“It might,” he replied, going on to explain that the only way to have “ perfect protection” from the virus is by protecting the eyes, as well as the mouth and nose. “If you have goggles or an eye shield, you should use it,” he said. “It’s not universally recommended, but if you really want to be complete, you

On March 19, Trump said the drug could be a "game changer" at a White House news conference with his coronavirus task force. A few days later, he tweeted a link to Dr Raoult's study. It was retweeted more than 300,000 times.

Since March 1, public posts containing the word "hydroxychloroquine" have received at least 55 million "interactions" on Facebook — a measure that includes reactions, shares or comments.

Other cable news characters emerged as willing soldiers in a burgeoning culture war, such as Dr Vladimir Zelenko, a doctor in upstate New York who claimed to have treated patients with a combination of hydroxychloroquine and other drugs.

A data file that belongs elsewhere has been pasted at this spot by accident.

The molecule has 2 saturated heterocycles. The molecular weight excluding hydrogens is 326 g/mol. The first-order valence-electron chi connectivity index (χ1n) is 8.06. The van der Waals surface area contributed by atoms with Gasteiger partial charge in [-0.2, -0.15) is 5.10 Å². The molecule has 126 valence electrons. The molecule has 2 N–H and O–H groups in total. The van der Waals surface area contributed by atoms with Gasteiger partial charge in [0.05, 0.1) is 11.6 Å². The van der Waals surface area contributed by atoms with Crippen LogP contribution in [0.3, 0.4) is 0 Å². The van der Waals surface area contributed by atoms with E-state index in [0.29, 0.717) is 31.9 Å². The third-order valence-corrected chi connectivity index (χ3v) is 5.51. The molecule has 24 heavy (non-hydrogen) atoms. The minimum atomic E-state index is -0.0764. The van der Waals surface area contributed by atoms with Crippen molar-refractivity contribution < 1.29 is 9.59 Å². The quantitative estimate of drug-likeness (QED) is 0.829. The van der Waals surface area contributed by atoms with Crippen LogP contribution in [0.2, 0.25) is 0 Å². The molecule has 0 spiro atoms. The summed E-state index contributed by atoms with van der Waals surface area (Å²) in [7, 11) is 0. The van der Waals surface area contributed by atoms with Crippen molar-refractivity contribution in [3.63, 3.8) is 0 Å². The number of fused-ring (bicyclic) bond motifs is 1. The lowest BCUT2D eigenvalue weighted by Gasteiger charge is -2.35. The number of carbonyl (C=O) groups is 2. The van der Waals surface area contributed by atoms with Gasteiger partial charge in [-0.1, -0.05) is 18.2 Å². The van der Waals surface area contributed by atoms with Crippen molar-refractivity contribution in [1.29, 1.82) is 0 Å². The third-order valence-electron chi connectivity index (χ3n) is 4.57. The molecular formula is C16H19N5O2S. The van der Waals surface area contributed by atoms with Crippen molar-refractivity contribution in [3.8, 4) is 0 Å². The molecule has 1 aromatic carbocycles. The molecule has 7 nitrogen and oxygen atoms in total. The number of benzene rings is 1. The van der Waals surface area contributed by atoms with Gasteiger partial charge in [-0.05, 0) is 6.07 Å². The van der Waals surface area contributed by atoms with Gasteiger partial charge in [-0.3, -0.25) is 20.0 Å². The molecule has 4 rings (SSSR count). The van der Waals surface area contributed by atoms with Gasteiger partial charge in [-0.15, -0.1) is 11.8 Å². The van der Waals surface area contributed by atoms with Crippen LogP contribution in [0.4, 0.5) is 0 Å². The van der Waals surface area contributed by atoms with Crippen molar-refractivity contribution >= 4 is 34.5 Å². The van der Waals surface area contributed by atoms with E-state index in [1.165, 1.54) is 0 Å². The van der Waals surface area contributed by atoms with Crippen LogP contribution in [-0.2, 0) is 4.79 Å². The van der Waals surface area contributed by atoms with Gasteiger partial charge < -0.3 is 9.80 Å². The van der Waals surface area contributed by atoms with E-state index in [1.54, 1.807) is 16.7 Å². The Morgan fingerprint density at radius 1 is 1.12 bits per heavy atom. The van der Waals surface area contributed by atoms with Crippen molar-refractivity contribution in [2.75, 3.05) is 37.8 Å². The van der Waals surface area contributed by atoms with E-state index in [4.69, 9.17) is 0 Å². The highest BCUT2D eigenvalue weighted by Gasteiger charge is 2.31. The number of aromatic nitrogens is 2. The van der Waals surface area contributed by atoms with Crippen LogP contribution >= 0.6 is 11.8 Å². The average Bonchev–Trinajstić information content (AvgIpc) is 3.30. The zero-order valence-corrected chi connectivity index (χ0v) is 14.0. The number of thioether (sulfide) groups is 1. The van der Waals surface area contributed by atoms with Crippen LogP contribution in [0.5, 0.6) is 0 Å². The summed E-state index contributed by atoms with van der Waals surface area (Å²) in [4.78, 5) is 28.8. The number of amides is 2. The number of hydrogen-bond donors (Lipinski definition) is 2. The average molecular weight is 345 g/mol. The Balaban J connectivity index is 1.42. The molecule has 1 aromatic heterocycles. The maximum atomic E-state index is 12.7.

And in the months since, President Trump and members of his administration have repeatedly returned to the hydroxychloroquine narrative despite the protests of White House medical advisor Dr Anthony Fauci, who has repeatedly stated that all "valid" scientific data suggests hydroxychloroquine is not effective against COVID-19.

The drug has attracted the attention of populist politicians outside the United States as well.

It's been heavily promoted by Brazilian President Jair Bolsonaro, and the drug even became a political instrument in Australia, when erstwhile MP Clive Palmer bought Facebook ads in March, as well as full-page newspaper ads, promoting his proposal to buy "1 million doses" of the drug to support the fight against COVID-19.